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The light handling of the CBR made the hill easy going, and more open stretches of road and bends will give riders the satisfaction of the stable free revving experience of a bigger machine, which is probably what Honda intend. The twin cylinder engine is a new stand alone design that has been given a balancer shaft on the crank, the effect of which is to provide a very smooth zip through the six speed box and a 'sweet spot' around seventy/seventy five mph.


A 'Do anything' bike

There's a small but efficient screen, at least for a rider of my size, around five seven. The raised bars create a comfortable riding position, and make manoeuvring through traffic an effortless exercise. Making this a 'do anything' bike from commuting to touring, as a range of Honda luggage accessories is available. For my body the seat could do with more in the comfort stakes, especially as the bikes gives a good mileage range delivering up to two hundred miles from the twenty plus litre fuel tank.


And talking of fuel; I was slightly surprised when re-fuelling that the petrol cap wasn't hinged to the tank – 'it just came off in me 'and guv'. I filled the bike at the finish of my run along the 3081, which came to an ignominious end at a roundabout on one of those soulless retail parks cum Travelodge cum KFC drive thrus just outside Wincanton. It seemed a bit of an insult after fifty miles of rural riding. To get over my 'disappointment' I pushed on up the A371 towards Shepton Mallet in Somerset but stopped at the village of Castle Cary, where it was market day and squadrons of screeching swifts dotted the endless blue sky. Just like southern France.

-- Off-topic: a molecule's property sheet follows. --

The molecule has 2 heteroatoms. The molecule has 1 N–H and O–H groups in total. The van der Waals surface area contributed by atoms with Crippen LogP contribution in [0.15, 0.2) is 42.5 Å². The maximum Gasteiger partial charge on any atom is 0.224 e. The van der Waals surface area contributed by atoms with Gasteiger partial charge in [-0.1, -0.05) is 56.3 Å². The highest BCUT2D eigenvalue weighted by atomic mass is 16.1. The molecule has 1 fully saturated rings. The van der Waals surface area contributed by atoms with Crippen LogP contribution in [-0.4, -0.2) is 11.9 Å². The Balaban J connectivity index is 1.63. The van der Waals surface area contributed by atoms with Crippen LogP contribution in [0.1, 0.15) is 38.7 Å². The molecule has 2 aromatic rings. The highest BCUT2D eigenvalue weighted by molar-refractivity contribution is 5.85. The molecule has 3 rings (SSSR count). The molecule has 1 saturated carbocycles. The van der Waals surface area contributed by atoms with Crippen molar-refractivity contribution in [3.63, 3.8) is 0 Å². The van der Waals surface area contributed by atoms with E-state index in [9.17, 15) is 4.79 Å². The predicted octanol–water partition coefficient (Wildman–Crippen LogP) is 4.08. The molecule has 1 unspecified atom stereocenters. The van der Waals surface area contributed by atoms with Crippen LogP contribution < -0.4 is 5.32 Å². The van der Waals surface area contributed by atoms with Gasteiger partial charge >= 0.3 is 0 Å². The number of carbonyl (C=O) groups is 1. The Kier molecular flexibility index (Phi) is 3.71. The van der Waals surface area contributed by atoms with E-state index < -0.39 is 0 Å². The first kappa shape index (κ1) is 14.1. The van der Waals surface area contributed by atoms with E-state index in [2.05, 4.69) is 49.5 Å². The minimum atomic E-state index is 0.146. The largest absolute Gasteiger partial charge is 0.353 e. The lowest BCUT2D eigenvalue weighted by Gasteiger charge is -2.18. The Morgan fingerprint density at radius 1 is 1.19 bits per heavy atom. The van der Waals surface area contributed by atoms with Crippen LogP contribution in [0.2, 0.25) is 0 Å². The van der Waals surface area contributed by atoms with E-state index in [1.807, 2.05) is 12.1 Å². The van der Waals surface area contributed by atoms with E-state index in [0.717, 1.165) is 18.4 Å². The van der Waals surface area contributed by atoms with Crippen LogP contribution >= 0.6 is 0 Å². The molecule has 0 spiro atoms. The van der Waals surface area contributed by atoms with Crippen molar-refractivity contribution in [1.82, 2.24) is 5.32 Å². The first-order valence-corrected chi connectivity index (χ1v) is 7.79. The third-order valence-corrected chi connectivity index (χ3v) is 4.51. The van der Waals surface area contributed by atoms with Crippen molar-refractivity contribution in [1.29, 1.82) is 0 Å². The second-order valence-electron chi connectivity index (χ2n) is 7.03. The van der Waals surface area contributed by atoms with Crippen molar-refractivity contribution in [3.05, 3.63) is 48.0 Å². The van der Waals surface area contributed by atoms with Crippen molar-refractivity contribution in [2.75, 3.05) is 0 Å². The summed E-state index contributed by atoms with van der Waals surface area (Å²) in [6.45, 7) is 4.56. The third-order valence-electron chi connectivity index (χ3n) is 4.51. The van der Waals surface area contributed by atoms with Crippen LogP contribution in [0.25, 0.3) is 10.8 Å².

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On days like this there are not many better experiences than being on the open road with a bike, and the 'little' Honda offers an easy handling motorcycle that is versatile and exciting. The roads across Dorset and this part of southern England are relatively traffic free, and no motorways slice up the land. Go explore.  

Our thanks to Honda for the loan of their CBR500R. This model with a price tag £5299 represents more affordable new bike motorcycling and much improved fuel consumption along with the recently introduced NC700 series - www.honda.co.uk/motorcycles/supersports    

John Newman for Wemoto News

Any comments?  Does anyone know this bike or this road personally?

If so email us at news@wemoto.com
Posted by John Newman
for Wemoto News on 29 July 2014 in Features

Edited By: Daisy Cordell